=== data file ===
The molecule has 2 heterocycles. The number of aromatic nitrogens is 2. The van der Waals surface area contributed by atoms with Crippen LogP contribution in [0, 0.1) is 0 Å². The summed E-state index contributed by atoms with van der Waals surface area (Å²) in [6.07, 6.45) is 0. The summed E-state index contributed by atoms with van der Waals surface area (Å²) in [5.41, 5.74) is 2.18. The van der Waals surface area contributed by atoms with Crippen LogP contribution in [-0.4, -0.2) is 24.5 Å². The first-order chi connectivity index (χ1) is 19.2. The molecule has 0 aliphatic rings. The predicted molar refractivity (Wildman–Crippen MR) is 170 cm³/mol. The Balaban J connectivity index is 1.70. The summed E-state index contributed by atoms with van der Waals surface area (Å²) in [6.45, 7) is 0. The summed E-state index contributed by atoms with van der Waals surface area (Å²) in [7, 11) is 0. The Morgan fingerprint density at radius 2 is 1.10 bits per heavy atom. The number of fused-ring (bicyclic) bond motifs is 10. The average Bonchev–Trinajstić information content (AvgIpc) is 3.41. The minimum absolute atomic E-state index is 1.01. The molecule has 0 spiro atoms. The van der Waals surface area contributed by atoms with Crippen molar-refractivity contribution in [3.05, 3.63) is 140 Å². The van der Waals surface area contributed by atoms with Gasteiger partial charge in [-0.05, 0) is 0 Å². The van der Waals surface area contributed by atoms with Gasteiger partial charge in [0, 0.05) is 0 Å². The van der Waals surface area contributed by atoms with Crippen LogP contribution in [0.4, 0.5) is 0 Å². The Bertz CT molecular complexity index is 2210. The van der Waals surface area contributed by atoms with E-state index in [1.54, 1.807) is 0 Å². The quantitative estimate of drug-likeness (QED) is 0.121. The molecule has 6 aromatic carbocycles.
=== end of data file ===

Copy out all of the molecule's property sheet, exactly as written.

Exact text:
The molecule has 2 heterocycles. The number of aromatic nitrogens is 2. The van der Waals surface area contributed by atoms with Crippen LogP contribution in [0, 0.1) is 0 Å². The summed E-state index contributed by atoms with van der Waals surface area (Å²) in [6.07, 6.45) is 0. The summed E-state index contributed by atoms with van der Waals surface area (Å²) in [5.41, 5.74) is 2.18. The van der Waals surface area contributed by atoms with Crippen LogP contribution in [-0.4, -0.2) is 24.5 Å². The first-order chi connectivity index (χ1) is 19.2. The molecule has 0 aliphatic rings. The predicted molar refractivity (Wildman–Crippen MR) is 170 cm³/mol. The Balaban J connectivity index is 1.70. The summed E-state index contributed by atoms with van der Waals surface area (Å²) in [6.45, 7) is 0. The summed E-state index contributed by atoms with van der Waals surface area (Å²) in [7, 11) is 0. The Morgan fingerprint density at radius 2 is 1.10 bits per heavy atom. The number of fused-ring (bicyclic) bond motifs is 10. The average Bonchev–Trinajstić information content (AvgIpc) is 3.41. The minimum absolute atomic E-state index is 1.01. The molecule has 0 spiro atoms. The van der Waals surface area contributed by atoms with Crippen molar-refractivity contribution in [3.05, 3.63) is 140 Å². The van der Waals surface area contributed by atoms with Gasteiger partial charge in [-0.05, 0) is 0 Å². The van der Waals surface area contributed by atoms with Gasteiger partial charge in [0, 0.05) is 0 Å². The van der Waals surface area contributed by atoms with Crippen LogP contribution in [0.4, 0.5) is 0 Å². The Bertz CT molecular complexity index is 2210. The van der Waals surface area contributed by atoms with E-state index in [1.54, 1.807) is 0 Å². The quantitative estimate of drug-likeness (QED) is 0.121. The molecule has 6 aromatic carbocycles.